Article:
Jack Kennedy (train robber)

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John F. "Jack" Kennedy[1] (ca. 1870 – November 3, 1922) was an American outlaw, described as "the West's last notorious train robber".[2]

Kennedy, nicknamed "the Quail Hunter", was from Missouri. He had a record of seven train robberies within three years (1896–99), and served twelve years in the Missouri Penitentiary. He was at liberty from 1912 until his death.[3]

Several weeks prior to his last robbery, a railway inspector ran into Kennedy near Memphis and learned that he was making frequent short trips on the line from Memphis to points in northern Arkansas. The inspector became suspicious and notified a colleague.[3] It was decided that the train to watch was the night train from St. Louis to Memphis, which frequently carried considerable amounts of money from the Federal Reserve Bank, sent south to move the cotton crop.[3]

Early on November 3, 1922, Kennedy and his companion Harvey Logan, a former railroad employee, stopped a southbound passenger train of the St. Louis-San Francisco Railway. The train, traveling from St. Louis to Memphis, was forced to halt at a station 7½ miles north of Wittenberg just outside the small community of Seventy-Six, Missouri. Logan cut the mail and express cars from the rest of the train. The engineer and fireman were ordered off the locomotive and Kennedy took the two cars down the track several miles. After stopping the locomotive, the two bandits entered the mail car. The three clerks were lined up against a wall. Kennedy inspected the mail, taking several pouches to the cab of the locomotive. The locomotive then was detached and Kennedy and Logan rode to Wittenberg. About 150 yards from the station, they jumped from the engine and left it running wild.[3]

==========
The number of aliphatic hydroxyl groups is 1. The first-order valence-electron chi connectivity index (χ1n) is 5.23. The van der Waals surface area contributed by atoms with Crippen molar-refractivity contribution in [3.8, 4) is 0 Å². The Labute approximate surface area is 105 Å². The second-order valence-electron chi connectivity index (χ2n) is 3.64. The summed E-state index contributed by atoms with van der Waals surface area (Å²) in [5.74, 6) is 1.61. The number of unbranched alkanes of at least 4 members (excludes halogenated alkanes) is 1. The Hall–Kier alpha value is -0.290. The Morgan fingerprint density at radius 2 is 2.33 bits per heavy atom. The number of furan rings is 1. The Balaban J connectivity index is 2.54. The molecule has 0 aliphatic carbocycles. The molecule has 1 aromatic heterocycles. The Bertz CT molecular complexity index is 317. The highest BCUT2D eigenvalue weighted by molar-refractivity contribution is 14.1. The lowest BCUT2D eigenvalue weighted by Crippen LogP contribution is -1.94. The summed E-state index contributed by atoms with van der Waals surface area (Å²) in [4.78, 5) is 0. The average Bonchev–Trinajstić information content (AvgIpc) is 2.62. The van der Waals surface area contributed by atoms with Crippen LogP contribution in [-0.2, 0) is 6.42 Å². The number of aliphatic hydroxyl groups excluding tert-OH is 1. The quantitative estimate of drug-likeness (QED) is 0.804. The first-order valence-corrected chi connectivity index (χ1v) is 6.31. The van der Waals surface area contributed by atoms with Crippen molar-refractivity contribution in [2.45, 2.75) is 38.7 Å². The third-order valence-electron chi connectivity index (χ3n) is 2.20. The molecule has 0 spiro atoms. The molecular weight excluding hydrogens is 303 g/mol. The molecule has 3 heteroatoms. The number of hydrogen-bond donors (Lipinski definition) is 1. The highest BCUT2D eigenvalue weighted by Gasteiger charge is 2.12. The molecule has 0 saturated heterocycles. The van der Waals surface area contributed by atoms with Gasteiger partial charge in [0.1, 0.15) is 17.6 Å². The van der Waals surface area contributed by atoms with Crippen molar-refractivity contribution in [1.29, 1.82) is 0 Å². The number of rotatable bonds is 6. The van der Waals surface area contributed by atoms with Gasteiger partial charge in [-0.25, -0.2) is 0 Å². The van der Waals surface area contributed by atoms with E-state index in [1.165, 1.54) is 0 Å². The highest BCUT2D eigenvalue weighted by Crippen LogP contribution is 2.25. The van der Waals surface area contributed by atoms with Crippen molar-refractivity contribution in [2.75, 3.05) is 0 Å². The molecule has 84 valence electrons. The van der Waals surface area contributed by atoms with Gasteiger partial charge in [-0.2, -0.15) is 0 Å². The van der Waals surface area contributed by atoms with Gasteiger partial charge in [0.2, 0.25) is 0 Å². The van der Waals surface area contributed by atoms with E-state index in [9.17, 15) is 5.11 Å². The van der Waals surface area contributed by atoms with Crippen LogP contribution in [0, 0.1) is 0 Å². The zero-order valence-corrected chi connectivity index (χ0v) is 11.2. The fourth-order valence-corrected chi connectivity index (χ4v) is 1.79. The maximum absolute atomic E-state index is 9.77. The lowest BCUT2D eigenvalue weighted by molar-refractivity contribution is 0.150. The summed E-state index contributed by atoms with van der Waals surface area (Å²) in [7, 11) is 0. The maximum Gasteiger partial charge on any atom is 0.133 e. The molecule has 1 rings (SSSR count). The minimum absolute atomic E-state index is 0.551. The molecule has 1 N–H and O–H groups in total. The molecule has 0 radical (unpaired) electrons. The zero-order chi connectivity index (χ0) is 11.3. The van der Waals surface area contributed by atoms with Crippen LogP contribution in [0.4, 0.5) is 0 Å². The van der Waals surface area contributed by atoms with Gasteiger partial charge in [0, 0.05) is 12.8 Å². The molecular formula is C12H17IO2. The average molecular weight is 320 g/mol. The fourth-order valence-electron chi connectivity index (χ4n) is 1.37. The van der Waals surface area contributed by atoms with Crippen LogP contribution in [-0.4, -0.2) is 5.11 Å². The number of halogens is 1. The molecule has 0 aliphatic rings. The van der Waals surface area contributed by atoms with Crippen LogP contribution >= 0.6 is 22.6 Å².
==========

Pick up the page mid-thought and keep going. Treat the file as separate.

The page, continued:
Their automobile was nearby, and concealed in the brush along the right of way were six postal inspectors, three railroad special agents and two deputy sheriffs. An inspector commanded them to halt. In the bright moonlight the officers saw Kennedy and Logan reach for their weapons. Several of them opened fire and the robbers fell dead, still clutching their revolvers.[3]

The stolen mail, about 100 registered letters, was recovered.


  1. ^ "Robbers' Bodies Lie Unclaimed", Los Angeles Times, November 4, 1922, p. 3.
  2. ^ "West's Last Notorious Train Robber Dies Fighting Officers in Hold-Up", The Washington Post, November 5, 1922, p. 2.
  3. ^ a b c d e "Ambushed Officers Kill Jack Kennedy and Pal after Missouri Train Robbery", The New York Times, November 4, 1922, page 1